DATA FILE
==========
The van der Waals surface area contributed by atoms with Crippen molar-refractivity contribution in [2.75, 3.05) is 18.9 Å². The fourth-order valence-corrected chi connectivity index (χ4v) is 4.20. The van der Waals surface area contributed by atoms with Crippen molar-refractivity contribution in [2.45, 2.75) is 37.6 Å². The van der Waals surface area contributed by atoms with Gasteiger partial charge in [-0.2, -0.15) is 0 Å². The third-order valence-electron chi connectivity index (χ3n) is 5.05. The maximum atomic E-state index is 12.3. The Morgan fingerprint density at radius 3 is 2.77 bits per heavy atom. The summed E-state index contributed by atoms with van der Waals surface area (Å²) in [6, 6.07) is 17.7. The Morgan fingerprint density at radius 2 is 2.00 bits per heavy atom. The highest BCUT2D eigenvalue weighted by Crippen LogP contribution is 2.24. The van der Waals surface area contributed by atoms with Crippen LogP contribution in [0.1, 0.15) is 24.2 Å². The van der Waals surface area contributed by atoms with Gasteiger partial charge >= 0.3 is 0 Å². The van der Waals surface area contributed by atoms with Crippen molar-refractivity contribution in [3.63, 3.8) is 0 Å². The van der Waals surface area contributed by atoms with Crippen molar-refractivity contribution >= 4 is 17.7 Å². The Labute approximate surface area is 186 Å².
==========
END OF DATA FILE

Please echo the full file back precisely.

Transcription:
The van der Waals surface area contributed by atoms with Crippen molar-refractivity contribution in [2.75, 3.05) is 18.9 Å². The fourth-order valence-corrected chi connectivity index (χ4v) is 4.20. The van der Waals surface area contributed by atoms with Crippen molar-refractivity contribution in [2.45, 2.75) is 37.6 Å². The van der Waals surface area contributed by atoms with Gasteiger partial charge in [-0.2, -0.15) is 0 Å². The third-order valence-electron chi connectivity index (χ3n) is 5.05. The maximum atomic E-state index is 12.3. The Morgan fingerprint density at radius 3 is 2.77 bits per heavy atom. The summed E-state index contributed by atoms with van der Waals surface area (Å²) in [6, 6.07) is 17.7. The Morgan fingerprint density at radius 2 is 2.00 bits per heavy atom. The highest BCUT2D eigenvalue weighted by Crippen LogP contribution is 2.24. The van der Waals surface area contributed by atoms with Crippen LogP contribution in [0.1, 0.15) is 24.2 Å². The van der Waals surface area contributed by atoms with Gasteiger partial charge >= 0.3 is 0 Å². The van der Waals surface area contributed by atoms with Crippen molar-refractivity contribution in [3.63, 3.8) is 0 Å². The van der Waals surface area contributed by atoms with Crippen molar-refractivity contribution >= 4 is 17.7 Å². The Labute approximate surface area is 186 Å².